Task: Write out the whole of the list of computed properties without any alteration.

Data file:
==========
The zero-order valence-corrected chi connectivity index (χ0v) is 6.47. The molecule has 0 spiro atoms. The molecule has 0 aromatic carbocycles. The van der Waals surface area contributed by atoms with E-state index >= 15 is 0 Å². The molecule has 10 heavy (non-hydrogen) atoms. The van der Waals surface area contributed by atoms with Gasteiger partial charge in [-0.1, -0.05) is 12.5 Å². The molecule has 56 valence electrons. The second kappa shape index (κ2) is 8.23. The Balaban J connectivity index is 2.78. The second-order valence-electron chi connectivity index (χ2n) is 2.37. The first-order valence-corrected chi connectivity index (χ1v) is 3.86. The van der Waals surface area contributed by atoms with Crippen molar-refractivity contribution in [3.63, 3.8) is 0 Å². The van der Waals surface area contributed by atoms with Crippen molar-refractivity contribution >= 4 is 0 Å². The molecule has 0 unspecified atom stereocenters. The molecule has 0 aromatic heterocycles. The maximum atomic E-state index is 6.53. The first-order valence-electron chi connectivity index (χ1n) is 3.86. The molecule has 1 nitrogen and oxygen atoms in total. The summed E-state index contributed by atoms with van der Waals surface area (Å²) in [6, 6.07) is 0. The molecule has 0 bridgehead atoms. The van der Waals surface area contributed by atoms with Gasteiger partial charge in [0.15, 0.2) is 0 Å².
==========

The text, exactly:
The zero-order valence-corrected chi connectivity index (χ0v) is 6.47. The molecule has 0 spiro atoms. The molecule has 0 aromatic carbocycles. The van der Waals surface area contributed by atoms with E-state index >= 15 is 0 Å². The molecule has 10 heavy (non-hydrogen) atoms. The van der Waals surface area contributed by atoms with Gasteiger partial charge in [-0.1, -0.05) is 12.5 Å². The molecule has 56 valence electrons. The second kappa shape index (κ2) is 8.23. The Balaban J connectivity index is 2.78. The second-order valence-electron chi connectivity index (χ2n) is 2.37. The first-order valence-corrected chi connectivity index (χ1v) is 3.86. The van der Waals surface area contributed by atoms with Crippen molar-refractivity contribution in [3.63, 3.8) is 0 Å². The van der Waals surface area contributed by atoms with Crippen molar-refractivity contribution >= 4 is 0 Å². The molecule has 0 unspecified atom stereocenters. The molecule has 0 aromatic heterocycles. The maximum atomic E-state index is 6.53. The first-order valence-electron chi connectivity index (χ1n) is 3.86. The molecule has 1 nitrogen and oxygen atoms in total. The summed E-state index contributed by atoms with van der Waals surface area (Å²) in [6, 6.07) is 0. The molecule has 0 bridgehead atoms. The van der Waals surface area contributed by atoms with Gasteiger partial charge in [0.15, 0.2) is 0 Å².